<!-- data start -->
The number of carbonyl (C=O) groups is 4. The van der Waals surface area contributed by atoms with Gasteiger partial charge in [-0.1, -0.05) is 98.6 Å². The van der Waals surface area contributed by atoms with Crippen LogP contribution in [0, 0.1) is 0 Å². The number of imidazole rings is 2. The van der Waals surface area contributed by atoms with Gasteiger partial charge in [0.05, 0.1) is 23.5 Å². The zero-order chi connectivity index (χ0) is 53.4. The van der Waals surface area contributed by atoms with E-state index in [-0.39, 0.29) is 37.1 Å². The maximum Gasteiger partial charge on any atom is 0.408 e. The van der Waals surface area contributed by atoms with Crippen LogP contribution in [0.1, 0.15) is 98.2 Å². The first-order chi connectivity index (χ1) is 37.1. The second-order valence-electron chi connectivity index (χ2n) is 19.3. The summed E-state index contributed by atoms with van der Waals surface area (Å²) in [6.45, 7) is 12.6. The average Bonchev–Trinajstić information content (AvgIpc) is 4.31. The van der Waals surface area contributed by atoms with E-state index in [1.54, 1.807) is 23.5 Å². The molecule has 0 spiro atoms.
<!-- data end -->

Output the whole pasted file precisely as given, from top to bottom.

The number of carbonyl (C=O) groups is 4. The van der Waals surface area contributed by atoms with Gasteiger partial charge in [-0.1, -0.05) is 98.6 Å². The van der Waals surface area contributed by atoms with Crippen LogP contribution in [0, 0.1) is 0 Å². The number of imidazole rings is 2. The van der Waals surface area contributed by atoms with Gasteiger partial charge in [0.05, 0.1) is 23.5 Å². The zero-order chi connectivity index (χ0) is 53.4. The van der Waals surface area contributed by atoms with E-state index in [-0.39, 0.29) is 37.1 Å². The maximum Gasteiger partial charge on any atom is 0.408 e. The van der Waals surface area contributed by atoms with Crippen LogP contribution in [0.1, 0.15) is 98.2 Å². The first-order chi connectivity index (χ1) is 37.1. The second-order valence-electron chi connectivity index (χ2n) is 19.3. The summed E-state index contributed by atoms with van der Waals surface area (Å²) in [6.45, 7) is 12.6. The average Bonchev–Trinajstić information content (AvgIpc) is 4.31. The van der Waals surface area contributed by atoms with E-state index in [1.54, 1.807) is 23.5 Å². The molecule has 0 spiro atoms.